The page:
Human-induced climate change was first identified in 1800 and again in 1831 by the same scientist, Alexander von Humboldt
Though little known and studied today, Alexander von Humboldt (b. September 14, 1769) was a legend in his lifetime, and remains one of the most important scientists in history. More places and species are named after Humboldt than after any other human being. […] As people around the world become more aware of how vulnerable living systems are to global warming, Humboldt’s insights and writings seem more than prescient. He is the first person to describe the phenomenon and cause of human-induced climate change, in 1800 and again in 1831, based on observations generated during his travels.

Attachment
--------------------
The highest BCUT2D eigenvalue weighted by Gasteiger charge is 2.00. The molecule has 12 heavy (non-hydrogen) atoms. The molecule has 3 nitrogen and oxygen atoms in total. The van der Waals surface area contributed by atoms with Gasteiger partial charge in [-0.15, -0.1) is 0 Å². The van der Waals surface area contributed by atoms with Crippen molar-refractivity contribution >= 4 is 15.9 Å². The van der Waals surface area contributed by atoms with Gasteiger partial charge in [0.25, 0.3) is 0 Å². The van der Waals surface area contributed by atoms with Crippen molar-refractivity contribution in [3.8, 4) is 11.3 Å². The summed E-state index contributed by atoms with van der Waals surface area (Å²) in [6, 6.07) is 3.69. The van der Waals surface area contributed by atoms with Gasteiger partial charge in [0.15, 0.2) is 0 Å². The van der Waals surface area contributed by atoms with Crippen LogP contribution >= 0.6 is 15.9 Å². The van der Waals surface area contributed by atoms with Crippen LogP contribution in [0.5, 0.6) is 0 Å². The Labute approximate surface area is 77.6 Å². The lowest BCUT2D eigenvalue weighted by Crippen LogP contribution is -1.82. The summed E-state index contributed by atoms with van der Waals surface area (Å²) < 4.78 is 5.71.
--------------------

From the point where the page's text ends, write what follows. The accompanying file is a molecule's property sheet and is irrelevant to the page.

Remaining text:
Humboldt was searching for the “connections which linked all phenomena and all forces of nature.” Russia was the final chapter in his understanding of nature—he consolidated, confirmed, and set into relation all the data he had collected over the past decades. Comparison not discovery was his guiding theme. Later, when he published the results of the Russian expedition in two books, Humboldt wrote about the destruction of forests and of humankind’s long-term changes to the environment. When he list the three ways in which the human species was affecting the climate, he named deforestation, ruthless irrigation, and, perhaps most prophetically, the “great masses of steam and gas” produced in the industrial centers. No one but Humboldt had looked at the relationship between humankind and nature like this before. – DRAWDOWN – THE MOST COMPREHENSIVE PLAN EVER PROPOSED TO REVERSE GLOBAL WARMING – EDITED BY PAUL HAWKEN (book excerpt)